By JEFFREY BECKMANUS, Associated PressHealth officials in several states have warned patients and caregivers that they may be at risk of overdosing on prescription painkillers that are often prescribed to treat chronic pain.
Medical examiners and health departments have been warning people about the potential for opioid overdose, which has increased by nearly 30% since 2000.
But in the United States, doctors are generally not allowed to prescribe drugs with opioids in them, and some states have passed laws that require them to do so.
And doctors who refuse to give opioids to patients or caregivers can face fines.
The Centers for Disease Control and Prevention estimates that there are more than 100,000 people in the U.S. who have a chronic condition that requires them to take opioid medications.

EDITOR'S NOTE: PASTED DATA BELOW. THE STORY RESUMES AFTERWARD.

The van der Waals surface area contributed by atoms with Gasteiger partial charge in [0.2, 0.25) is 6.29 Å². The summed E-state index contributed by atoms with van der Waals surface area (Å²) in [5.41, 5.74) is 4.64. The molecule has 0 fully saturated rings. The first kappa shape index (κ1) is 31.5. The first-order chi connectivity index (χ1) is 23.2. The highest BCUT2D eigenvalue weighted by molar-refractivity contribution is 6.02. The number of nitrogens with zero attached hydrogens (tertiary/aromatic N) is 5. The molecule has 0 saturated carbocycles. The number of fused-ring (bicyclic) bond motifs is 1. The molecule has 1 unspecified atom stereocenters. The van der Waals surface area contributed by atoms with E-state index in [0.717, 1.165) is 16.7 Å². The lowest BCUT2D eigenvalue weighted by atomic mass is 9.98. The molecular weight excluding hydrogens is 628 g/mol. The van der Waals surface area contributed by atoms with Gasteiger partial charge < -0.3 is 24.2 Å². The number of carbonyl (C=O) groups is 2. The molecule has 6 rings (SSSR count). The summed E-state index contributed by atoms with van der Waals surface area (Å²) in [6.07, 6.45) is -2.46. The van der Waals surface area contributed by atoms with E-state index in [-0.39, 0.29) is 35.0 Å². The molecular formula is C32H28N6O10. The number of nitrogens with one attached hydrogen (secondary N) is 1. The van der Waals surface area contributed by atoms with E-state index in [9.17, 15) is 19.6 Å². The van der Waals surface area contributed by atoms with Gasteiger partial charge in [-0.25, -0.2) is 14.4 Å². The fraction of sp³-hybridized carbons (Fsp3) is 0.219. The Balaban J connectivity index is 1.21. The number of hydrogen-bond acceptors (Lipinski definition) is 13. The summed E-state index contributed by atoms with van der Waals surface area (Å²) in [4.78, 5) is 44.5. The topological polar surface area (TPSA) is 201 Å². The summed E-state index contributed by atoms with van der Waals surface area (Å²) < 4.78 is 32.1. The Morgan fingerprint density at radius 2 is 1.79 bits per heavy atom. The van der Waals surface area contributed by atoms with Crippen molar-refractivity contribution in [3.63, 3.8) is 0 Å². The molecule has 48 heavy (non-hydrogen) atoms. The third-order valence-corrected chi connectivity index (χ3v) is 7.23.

About half of those are under age 25.
“We’re seeing the emergence of opioid-related problems that are causing significant health risks,” said Dr. Thomas Glynn, director of the CDC’s National Center for Chronic Disease Prevention and Health Promotion.
The new rules are not expected to affect doctors who prescribe the opioids themselves, but they could make it harder for them to make good choices about what to prescribe.
Some experts say the rules could have an impact.
The rule change is not a major change, but it is an improvement over the previous one, said Dr